Ever feel like you just don’t quite fit in? Like you’re the only bird on the farm with your feathers out of place? In the offbeat, Olivier Award-winning Stiles and Drewe musical comedy Honk!, the Ugly duckling knows this feeling all too well. This beloved show is being staged by PEP Productions, and is set to be an incredibly fun and memorable musical for all musical theatre comedy lovers.

Based on the classic Hans Christian Andersen fairy tale about an unfairly persecuted dowdy duckling, Honk! re-imagines the characters and story of The Ugly Duckling in a colourful and quirky world, set to incredibly catchy music. As a performer in the show, I spoke to three principal actors in PEP Productions’ Honk! to capture what it is that we feel makes this show so special.

Nathan Slevin, who plays the central character of Ugly, explains that, “Honk has been a lot of fun. The story and the script surprised me. I didn’t know much about the show beforehand, other than that it is a musical version of The Ugly Duckling. The script is funnier than I thought it would be, and I’ve really enjoyed the role of Ugly.” Who is Ugly, you ask? “Ugly is the main character of the show. He gets bullied and picked on by everyone because his looks are a bit different to everyone else. He’s a bit ugly. So he’s a loner, and he gets lost. Honk tells the story of his journey, and everyone he meets along the way.” These wacky characters he stumbles into include an inept squadron of military geese, an unlikely pair of domesticated friends, and an unconventionally inspiring, show-stopping frog.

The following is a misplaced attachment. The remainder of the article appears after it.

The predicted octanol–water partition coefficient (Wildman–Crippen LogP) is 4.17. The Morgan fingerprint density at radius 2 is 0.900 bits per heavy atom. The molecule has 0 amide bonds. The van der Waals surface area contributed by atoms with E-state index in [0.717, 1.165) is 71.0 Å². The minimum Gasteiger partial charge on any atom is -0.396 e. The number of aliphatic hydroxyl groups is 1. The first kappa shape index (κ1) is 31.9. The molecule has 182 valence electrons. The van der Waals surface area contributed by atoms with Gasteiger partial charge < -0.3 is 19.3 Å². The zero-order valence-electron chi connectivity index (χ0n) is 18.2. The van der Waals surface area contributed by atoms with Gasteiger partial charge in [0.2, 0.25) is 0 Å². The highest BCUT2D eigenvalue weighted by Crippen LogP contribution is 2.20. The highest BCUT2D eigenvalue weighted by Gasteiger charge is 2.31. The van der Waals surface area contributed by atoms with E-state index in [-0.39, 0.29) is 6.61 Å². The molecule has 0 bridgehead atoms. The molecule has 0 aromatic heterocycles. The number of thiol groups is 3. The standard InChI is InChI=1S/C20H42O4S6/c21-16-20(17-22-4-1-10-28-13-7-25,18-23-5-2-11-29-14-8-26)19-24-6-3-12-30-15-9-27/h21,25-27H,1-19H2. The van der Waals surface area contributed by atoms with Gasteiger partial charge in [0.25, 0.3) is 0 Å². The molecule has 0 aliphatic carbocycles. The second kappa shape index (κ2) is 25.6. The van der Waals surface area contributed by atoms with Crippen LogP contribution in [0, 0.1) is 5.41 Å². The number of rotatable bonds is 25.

Ida, Ugly and Drake make for a gorgeous if not unconventional family.

Ida, Ugly and Drake make for a gorgeous if not unconventional family.